What do/did you do for a living?

With the increasingly high priced items people own and are selling, I'm curious about the line of work people do or have done. I thought my $5k integrated was a massive investment, but seeing users searching for $100k speakers or $75k SET amplifiers has me curious about the varying lines of work people do to afford these items. 
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Worked for Ralston Foods ( Previously Ralston Purina) for 36 years as a electrical maintenance man in a huge plant making breakfast cereal. The previous 8 years I worked as a forklift technician for United Technologies making electro-mechanical switches before it moved to Mexico. The last ten years at Ralston, I was also the Union President of UE Local 718 ( United Electrical Radio and Machine Workers of America )

43 years in a factory was enough for me. The Union had an early buyout that included free health coverage for myself and wife, so I exited a little early ...

Professional buyer of used audio equipment due to congenital condition that got out of control.
I have been pushing pixels around professionally since 1997. Some of my pixels I’m sure you have seen in the Auto Trader (back in the 90’s) and select games, films and animated features. 
I always buy second-hand.  :-) 
I was in the furniture business for most of my working life. Started out as a rep for 20 years , dabbled in manufacturing a little, had a retail business for 10 years, then 2 more years as a rep. I was lucky enough to be able to retire fairly young. I got my first decent stereo in college. A Sony 7065 receiver, Wharfdale W70 speakers, a PE turntable, with a Pickering XV15 cart and a decent Sony cassette deck. After several years of casually listening to music I began listening with a purpose about 6 or 7 years ago. My main system is now McIntosh, MC452, C47, MR74, Thorens TD124, Rega P8, and Aerial 7T speakers.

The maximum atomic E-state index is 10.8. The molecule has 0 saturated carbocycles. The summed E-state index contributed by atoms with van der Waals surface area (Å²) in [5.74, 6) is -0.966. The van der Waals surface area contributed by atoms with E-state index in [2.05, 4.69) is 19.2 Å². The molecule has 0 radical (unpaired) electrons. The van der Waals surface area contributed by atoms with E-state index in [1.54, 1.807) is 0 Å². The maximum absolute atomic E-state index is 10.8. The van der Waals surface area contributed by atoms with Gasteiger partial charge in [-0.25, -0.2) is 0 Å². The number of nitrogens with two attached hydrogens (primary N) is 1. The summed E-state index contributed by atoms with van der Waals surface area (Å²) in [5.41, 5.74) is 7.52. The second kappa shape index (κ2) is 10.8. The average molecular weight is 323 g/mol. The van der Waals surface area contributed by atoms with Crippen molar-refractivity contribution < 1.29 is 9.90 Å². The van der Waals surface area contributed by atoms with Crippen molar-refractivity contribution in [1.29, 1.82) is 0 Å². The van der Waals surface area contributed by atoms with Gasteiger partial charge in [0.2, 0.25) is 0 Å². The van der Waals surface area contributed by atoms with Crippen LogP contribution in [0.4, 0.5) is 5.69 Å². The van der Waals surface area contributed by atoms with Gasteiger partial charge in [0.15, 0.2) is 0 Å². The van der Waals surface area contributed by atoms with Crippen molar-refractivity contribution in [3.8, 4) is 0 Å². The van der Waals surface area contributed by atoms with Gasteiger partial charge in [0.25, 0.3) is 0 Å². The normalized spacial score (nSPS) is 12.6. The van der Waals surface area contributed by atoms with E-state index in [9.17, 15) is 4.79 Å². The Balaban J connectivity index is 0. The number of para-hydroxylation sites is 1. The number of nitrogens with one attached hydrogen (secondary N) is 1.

When I was about 12 my dad told me I should become an audio engineer. I didn't think that would be very interesting (Ha!). I ended up in electronics and became a computer tech in 1964. Yeah, they had computers the size of rooms back then. Since then as a contractor I've done programming and systems design for many companies large and small (IBM, Great American, Coca-Cola, H.M. Pittman). I had two computer systems companies and completed the computer part of my career as a middle manager for The Coca-Cola Company. After 40 years, and for the past 17 I have operated a yard maintenance company, from which I am now fully retired at 76. I've scrapped together almost $50,000 to buy my system, accessories and supplies, not counting records.